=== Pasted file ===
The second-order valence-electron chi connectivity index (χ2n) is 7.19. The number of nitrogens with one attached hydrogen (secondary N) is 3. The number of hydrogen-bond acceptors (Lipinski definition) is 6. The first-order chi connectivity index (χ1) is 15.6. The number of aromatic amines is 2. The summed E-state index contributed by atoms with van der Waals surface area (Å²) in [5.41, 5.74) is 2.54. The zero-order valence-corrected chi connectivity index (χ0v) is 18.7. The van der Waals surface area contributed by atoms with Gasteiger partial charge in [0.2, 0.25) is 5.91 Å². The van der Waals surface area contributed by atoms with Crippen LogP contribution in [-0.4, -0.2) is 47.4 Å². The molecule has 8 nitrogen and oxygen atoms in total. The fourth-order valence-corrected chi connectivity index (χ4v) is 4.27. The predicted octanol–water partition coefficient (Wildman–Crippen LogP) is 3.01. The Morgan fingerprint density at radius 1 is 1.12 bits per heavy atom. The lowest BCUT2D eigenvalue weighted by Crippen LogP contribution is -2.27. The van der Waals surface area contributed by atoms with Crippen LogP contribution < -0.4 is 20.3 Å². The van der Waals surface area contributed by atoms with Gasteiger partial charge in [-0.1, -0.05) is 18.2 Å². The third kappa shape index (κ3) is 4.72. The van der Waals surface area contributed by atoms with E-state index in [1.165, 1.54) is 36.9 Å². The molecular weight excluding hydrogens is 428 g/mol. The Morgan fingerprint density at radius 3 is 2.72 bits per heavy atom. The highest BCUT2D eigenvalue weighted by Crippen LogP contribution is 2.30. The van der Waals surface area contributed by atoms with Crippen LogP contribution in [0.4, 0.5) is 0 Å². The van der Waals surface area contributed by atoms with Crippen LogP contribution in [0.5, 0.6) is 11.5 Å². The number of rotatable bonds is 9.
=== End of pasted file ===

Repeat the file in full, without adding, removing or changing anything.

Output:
The second-order valence-electron chi connectivity index (χ2n) is 7.19. The number of nitrogens with one attached hydrogen (secondary N) is 3. The number of hydrogen-bond acceptors (Lipinski definition) is 6. The first-order chi connectivity index (χ1) is 15.6. The number of aromatic amines is 2. The summed E-state index contributed by atoms with van der Waals surface area (Å²) in [5.41, 5.74) is 2.54. The zero-order valence-corrected chi connectivity index (χ0v) is 18.7. The van der Waals surface area contributed by atoms with Gasteiger partial charge in [0.2, 0.25) is 5.91 Å². The van der Waals surface area contributed by atoms with Crippen LogP contribution in [-0.4, -0.2) is 47.4 Å². The molecule has 8 nitrogen and oxygen atoms in total. The fourth-order valence-corrected chi connectivity index (χ4v) is 4.27. The predicted octanol–water partition coefficient (Wildman–Crippen LogP) is 3.01. The Morgan fingerprint density at radius 1 is 1.12 bits per heavy atom. The lowest BCUT2D eigenvalue weighted by Crippen LogP contribution is -2.27. The van der Waals surface area contributed by atoms with Crippen LogP contribution < -0.4 is 20.3 Å². The van der Waals surface area contributed by atoms with Gasteiger partial charge in [-0.1, -0.05) is 18.2 Å². The third kappa shape index (κ3) is 4.72. The van der Waals surface area contributed by atoms with E-state index in [1.165, 1.54) is 36.9 Å². The molecular weight excluding hydrogens is 428 g/mol. The Morgan fingerprint density at radius 3 is 2.72 bits per heavy atom. The highest BCUT2D eigenvalue weighted by Crippen LogP contribution is 2.30. The van der Waals surface area contributed by atoms with Crippen LogP contribution in [0.4, 0.5) is 0 Å². The van der Waals surface area contributed by atoms with Crippen LogP contribution in [0.5, 0.6) is 11.5 Å². The number of rotatable bonds is 9.